The basic principal of all geoelectrical leak location
methods is to pass an electrical current through any
faults present in the geomembrane, generating electrical
signals that can be detected by a qualified operator.
Whilst the importance of site preparation is well known
for dipole method surveys, it is also a key element of a
successful water puddle survey.
Electrical isolation is much easier to achieve when the
survey site is an independent system distinct from its
surrounding environment. However, leak location is often
required on extension systems of sites that are currently
operational. From a leak location standpoint, the ideal
survey cell would be fitted with a liquid collection
system at its lowest point with the walls of the cell
rising gently toward its extension cells. But even in
these cases, the leak location operator should be careful
to minimise the volume of water used whilst validating the
joins (tie-ins) between the cell and its extensions to
ensure that background noise is kept to a minimum.
Additionally, a significant rainfall event can saturate
the operational sector causing water (and even leachate)
to accumulate in the survey area. In such cases, the only
option is to pump water from the survey area and allow the
geomembrane surface to dry out, ensuring that the water
used during the survey remains isolated from the active
systems. This phenomenon is particularly common when the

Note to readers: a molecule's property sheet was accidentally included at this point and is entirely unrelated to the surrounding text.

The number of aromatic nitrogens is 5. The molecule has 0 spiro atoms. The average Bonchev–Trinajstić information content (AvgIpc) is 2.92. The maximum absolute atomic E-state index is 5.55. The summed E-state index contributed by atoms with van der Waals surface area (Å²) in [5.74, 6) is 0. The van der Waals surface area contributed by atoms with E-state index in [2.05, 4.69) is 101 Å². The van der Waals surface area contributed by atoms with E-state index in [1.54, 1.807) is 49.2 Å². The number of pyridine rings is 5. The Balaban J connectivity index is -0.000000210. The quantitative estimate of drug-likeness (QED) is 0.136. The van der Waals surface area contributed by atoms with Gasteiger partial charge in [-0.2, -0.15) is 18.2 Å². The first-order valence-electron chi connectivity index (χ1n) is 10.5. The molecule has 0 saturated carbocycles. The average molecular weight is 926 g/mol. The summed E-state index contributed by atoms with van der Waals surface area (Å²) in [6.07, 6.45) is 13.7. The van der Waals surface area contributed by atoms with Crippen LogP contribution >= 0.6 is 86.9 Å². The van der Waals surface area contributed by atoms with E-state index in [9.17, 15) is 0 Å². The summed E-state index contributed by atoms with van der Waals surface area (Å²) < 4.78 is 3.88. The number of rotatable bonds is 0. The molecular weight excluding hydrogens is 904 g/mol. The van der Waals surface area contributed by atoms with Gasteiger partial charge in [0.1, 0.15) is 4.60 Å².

survey site’s low point is located at a join between two
systems, allowing for water to accumulate above the join.
In such cases, the only recommendation is to start the
survey at the low point using a minimum of water, and to
perform the survey moving away from the low point
sufficiently quickly to avoid survey water reaching water
accumulating at the low point.
Occasionally the geomembrane layer of the survey site is
exposed at the walls and covered at the base. If leak
location is required on the exposed walls, methods which
do not use water should be prioritised in order to avoid
excessive background noise as survey water reaches the
base’s covering layer, especially where this layer is not
isolated (in the case of an access road, for example). A
similar situation arises when survey water enters into
contact with a saturated covering layer, with any leak
present in the liner beneath the covering layer causing
false positives during the wall survey.